Armghan Ahmad on translating Noon Meem Rashid

Armghan Ahmad

on translating Noon Meem Rashid

The translator’s dilemma is truly a world apart. On one hand, you feel the purest form of joy, sharing something so powerful and evocative to a whole new class of readers; on the other, you feel immeasurable loss for all the nuance and connotation that you somehow could not put on paper. There are questions every translator wrestles with: How true should one remain to source material versus the understood meaning of the work? Should line breaks happen as they are, or reflect the thoughts in the translated tongue? Is punctuation to be adjusted depending on the end language?

In translating Noon Meem Rashid’s اندھا کباڑی (“Blind Scrap-Dealer”), I quickly came to realize that Rashid’s sonic mastery was something I would never be able to capture in my end product — I thus opted to keep the line breaks exactly where they were, to at least preserve the original form. Surveying the analogies and abstractions Rashid uses (likening his heart to a forge, to the sparkling dreams of a groom), I attempted to capture, more artfully, the larger metaphors he constructs.

Choosing the tenses of the verbs in the first stanza was an active choice to highlight the narrative Rashid composes of the speaker himself reinvigorating the dreams. Additionally, the notion of “the second face” was difficult to explain. Simply put, “the second face” implies an external representation or symbol. Essentially, the speaker is asserting that he simply burnishes and presents these dreams, giving them an external appearance, but is not responsible for the content, the essence of the dream itself. I thought it more appropriate to footnote this explanation than to change the expression that Rashidr uses.

Without a doubt, the most difficult part of translation was the title and the subject of the poem. کباڑ, in Urdu, roughly translates to “scraps” or “rubbish,” and one who collects said scraps and sells them is a کباڑی. In Pakistan, such individuals wheel around their goods, hawking their wares to people. Thus follows the plot of the poem: this scrap-dealer, whose call for dreams exists in the same form of a milkman, fruit-seller, or any other street merchant who might be passing through. It was not even that the equivalent word did not exist, but that the very concept did not exist in the English language or Western culture. Rather than alter the fabric of the work, I chose to include this explanation instead.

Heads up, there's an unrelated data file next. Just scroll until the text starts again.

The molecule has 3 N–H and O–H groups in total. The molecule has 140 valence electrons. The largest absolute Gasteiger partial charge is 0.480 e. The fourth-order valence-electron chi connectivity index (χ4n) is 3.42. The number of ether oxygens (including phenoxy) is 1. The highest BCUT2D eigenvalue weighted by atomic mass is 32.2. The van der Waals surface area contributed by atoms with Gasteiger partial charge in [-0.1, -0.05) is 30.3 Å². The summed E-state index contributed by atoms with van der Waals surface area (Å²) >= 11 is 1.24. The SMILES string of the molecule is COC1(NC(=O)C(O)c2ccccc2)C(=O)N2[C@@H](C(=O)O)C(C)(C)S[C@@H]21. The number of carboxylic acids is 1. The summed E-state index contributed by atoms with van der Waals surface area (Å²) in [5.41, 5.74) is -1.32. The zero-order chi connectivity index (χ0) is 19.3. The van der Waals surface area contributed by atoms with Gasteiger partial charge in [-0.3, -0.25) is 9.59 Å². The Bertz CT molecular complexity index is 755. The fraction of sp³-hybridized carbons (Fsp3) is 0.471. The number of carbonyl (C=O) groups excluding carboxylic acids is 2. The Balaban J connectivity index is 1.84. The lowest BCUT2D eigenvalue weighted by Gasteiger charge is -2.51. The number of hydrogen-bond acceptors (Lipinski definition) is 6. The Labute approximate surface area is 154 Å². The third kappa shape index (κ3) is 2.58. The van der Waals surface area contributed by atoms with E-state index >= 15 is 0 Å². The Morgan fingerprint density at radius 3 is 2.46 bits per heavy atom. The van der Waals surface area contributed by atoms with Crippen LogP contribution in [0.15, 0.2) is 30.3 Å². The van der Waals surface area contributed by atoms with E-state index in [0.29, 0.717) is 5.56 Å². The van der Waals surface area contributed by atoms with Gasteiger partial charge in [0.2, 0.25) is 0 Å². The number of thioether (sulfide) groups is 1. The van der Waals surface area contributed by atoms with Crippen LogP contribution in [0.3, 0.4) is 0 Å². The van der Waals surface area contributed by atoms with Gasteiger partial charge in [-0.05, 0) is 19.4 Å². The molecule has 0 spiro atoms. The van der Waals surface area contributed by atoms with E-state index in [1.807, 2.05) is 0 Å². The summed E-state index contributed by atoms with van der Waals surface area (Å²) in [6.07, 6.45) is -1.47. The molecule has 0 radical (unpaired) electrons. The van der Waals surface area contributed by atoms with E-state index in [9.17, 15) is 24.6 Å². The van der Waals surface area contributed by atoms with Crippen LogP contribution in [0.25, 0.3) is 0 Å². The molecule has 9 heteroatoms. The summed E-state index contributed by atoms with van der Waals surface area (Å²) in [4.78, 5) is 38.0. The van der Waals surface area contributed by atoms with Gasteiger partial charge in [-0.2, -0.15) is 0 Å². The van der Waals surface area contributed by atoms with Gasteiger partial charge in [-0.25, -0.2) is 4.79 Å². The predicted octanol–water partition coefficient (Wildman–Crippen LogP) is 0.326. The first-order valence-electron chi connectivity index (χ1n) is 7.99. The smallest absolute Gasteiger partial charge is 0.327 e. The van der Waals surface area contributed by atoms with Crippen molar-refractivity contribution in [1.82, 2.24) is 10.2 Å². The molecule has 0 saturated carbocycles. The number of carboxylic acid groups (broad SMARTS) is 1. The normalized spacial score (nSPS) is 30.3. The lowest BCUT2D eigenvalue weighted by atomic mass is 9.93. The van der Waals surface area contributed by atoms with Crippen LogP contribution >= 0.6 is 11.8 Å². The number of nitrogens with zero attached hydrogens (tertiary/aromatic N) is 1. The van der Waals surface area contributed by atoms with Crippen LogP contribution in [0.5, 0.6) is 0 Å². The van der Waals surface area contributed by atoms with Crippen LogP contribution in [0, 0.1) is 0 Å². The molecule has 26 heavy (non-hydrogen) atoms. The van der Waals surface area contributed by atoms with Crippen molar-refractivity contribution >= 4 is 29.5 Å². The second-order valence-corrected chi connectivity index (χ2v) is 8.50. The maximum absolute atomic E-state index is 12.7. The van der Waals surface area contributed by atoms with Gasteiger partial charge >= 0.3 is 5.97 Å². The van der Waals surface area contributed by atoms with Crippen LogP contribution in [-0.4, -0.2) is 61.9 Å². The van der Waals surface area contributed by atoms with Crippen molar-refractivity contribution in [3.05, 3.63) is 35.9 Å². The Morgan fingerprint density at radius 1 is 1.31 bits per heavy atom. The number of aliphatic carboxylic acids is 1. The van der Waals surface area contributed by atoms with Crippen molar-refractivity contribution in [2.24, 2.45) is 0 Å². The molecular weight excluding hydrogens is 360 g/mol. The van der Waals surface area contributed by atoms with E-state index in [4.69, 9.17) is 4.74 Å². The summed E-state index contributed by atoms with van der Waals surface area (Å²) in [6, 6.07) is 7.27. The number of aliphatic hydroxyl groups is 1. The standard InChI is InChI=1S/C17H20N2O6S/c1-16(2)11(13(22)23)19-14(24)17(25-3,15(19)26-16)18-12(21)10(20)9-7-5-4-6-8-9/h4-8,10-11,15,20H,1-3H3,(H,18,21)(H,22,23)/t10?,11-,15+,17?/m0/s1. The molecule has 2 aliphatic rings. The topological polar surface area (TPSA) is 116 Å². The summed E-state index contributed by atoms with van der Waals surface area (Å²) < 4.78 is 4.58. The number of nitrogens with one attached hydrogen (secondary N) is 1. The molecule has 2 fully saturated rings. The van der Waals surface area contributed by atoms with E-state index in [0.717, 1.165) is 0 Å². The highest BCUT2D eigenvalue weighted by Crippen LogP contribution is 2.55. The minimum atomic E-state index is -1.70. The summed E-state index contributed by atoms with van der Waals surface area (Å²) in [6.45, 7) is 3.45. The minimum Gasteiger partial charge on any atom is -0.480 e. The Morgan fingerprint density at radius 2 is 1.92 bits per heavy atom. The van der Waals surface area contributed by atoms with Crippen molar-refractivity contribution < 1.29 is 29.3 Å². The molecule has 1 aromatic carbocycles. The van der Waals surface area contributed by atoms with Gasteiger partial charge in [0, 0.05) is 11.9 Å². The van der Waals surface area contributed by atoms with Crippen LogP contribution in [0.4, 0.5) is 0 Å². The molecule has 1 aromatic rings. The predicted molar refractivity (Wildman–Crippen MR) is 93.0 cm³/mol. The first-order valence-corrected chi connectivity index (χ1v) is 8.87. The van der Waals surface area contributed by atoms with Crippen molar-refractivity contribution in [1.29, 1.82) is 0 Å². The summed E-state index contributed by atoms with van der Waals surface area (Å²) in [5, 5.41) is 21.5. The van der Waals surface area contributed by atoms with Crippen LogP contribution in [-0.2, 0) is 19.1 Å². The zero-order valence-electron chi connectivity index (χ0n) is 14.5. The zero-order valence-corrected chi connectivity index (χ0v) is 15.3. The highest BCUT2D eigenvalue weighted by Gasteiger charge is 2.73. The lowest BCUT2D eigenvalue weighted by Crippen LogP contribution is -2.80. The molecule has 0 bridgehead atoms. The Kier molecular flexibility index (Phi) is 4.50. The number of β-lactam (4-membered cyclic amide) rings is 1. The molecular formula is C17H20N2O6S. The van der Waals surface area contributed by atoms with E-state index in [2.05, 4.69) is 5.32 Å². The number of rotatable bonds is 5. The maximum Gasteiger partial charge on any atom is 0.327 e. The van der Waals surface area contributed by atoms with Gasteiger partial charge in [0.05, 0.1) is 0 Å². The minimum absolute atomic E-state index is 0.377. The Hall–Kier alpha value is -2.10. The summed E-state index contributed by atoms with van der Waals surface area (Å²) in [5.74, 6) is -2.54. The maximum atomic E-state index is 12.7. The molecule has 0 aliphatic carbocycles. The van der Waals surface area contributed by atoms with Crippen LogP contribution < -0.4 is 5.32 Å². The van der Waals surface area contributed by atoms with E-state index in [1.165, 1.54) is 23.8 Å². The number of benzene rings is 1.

about the author

Noon Meem Rashid (نذر مُحَمَّد راشِد, 1910–1975) was a Pakistani poet and writer noted for his progressiveness and rich, adventurous use of language. He served in the Royal Indian Army, and, after Independence, worked with Radio Pakistan before going on to work for the UN for the remainder of his career. Writing at a time when much of Pakistan’s literary community was harkening back to the Arab roots of Urdu, Rashid chose to highlight the Persian influence on Pakistan and Urdu. His language is layered with modern Persian verbiage and displays a mastery of sound that defies simple explanation. This very poem has a rhythmic rise and fall, a natural flow of language that rolls like honey off the tongue. Coupled with the abstractness with which Rashid examined the topics of free will, oppression, love, and beauty, his work emerged as the first marker of “modernist” Urdu poetry. Rashid also became the first prominent user of free verse in Urdu poetry, rebelling against the traditional ghazal format in Urdu poetry. He passed away in 1975, at the age of sixty-five, and asked to be cremated after his death (as opposed to the traditional Muslim burial), a hard-line individualist till the end.

about the translator

Armghan Ahmad is a senior in Wharton studying finance and marketing. An avid lover of all things written, he can trace his passion for poetry to his family: to his grandmother, who would put him in her lap and regale him with stories and poems from her hometown of Agra, and to his parents, who would often quote poetry to each other at the dinner table and give him endless books to read. In his free time, Armghan enjoys taking photos, running along the Schuylkill trail, and waxing on about the cinematic masterpiece that is Manchester by the Sea.